But Giffin’s client is in an ornery mood these days, saddled with a record trade deficit as, almost alone in the world, its economy booms and frictions with trading partners increase. On the issue of the magazine bill, Giffin argues a forceful approach was necessary because “early on, nobody was paying attention to an impending problem. It was necessary to get people to recognize we were on a certain course and private discussions were not getting that attention.” The shift in strategy required “a little evolution for me” in terms of style. (Like others in Atlanta, former law partner Buddy Darden says he has known Giffin for 25 years and never heard him give a speech.) But Giffin quickly figured out other effective ways to convey his message, notably by cozying up to the National Post, which is philosophically inclined against any government policies that smack of protectionism or cross the Americans.
The result has been some nasty collisions of view between Giffin and the Liberals, with the most bruised being Copps and Foreign Affairs Minister Lloyd Axworthy. The dispute with Copps over magazine policy descended into some frosty language in a back and forth of letter writing and newspaper interviews. Copps suggested Giffin asked for an advance peek at the legislation. Giffin denies it. He contended she had refused to respond to his telephoned request to sit down to negotiate a compromise to the bill. Liberal aides argue his message arrived when Copps was out of town, and describe the ambassador’s public attacks on the minister as “crummy and cheap.” Giffin has since executed a tactical withdrawal back into the weeds on the magazine front, allowing Washington-based trade negotiators to take the lead.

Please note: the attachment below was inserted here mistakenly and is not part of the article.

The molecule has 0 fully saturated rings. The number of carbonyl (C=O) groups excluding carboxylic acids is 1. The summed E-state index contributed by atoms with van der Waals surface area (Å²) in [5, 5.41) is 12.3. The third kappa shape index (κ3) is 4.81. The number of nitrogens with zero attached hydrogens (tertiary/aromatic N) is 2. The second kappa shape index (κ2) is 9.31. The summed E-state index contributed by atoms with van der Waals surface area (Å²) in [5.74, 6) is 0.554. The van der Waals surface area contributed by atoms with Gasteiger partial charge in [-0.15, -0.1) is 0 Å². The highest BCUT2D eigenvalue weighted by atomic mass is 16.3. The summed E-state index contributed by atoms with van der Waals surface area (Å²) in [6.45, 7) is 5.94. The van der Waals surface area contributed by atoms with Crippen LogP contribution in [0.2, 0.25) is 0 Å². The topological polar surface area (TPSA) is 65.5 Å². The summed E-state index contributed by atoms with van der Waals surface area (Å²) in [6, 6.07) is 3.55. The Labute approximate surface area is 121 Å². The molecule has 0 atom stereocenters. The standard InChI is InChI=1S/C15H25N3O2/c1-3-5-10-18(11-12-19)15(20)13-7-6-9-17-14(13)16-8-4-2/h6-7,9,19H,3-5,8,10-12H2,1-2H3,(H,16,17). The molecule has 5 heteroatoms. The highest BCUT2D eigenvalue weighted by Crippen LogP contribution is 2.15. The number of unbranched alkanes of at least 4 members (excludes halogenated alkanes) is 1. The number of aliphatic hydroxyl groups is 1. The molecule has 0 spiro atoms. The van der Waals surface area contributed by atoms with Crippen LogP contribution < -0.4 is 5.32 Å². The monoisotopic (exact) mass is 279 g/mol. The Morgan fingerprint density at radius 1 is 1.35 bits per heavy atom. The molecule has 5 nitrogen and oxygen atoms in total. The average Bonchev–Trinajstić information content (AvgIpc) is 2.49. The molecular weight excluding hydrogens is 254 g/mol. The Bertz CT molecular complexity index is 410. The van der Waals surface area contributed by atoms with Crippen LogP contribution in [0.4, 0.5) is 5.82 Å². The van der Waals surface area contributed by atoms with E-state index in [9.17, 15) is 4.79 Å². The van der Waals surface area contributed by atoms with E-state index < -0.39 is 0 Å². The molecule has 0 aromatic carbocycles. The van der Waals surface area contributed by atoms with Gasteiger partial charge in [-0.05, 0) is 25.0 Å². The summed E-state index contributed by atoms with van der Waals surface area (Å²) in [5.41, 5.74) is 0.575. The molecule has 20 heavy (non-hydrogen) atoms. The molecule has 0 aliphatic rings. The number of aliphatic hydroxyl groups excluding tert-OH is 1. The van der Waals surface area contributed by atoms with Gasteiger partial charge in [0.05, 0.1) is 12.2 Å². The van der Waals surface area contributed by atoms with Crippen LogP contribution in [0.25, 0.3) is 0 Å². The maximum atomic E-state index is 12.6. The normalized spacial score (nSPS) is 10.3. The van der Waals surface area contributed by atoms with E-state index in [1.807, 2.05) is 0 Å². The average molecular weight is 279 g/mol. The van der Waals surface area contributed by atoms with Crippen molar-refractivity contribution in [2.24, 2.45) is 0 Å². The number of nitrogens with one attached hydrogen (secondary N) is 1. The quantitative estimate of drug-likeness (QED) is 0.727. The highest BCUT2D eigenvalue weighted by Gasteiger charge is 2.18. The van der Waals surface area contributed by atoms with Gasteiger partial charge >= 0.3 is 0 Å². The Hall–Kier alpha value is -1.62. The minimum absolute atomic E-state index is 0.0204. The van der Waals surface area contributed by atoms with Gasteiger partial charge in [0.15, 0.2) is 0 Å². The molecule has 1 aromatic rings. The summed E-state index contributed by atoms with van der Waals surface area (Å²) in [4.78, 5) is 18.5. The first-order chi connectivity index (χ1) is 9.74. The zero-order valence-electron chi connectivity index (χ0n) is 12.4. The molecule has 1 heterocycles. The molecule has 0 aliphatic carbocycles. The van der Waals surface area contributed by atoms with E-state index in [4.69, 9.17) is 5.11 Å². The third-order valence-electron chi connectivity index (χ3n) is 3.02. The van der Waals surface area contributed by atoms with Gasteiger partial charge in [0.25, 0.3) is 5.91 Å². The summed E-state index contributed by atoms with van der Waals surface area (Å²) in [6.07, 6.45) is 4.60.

Foreign Affairs officials also express alarm at the U.S. Embassy’s aggressive attempts to short-
A gentle U.S. envoy hits hard
circuit a parliamentary committee’s call for a reevaluation of NATO nuclear doctrine. And they contend the embassy has engaged in a campaign to paint Axworthy as anti-American, and his theories about the potential for “soft power” diplomacy as soft-headed. Few things bother Axworthy as much as suggestions he is anti-American, and a department official complains that Giffin’s “goons in the embassy are undermining Lloyd with attacks that border on the personal.”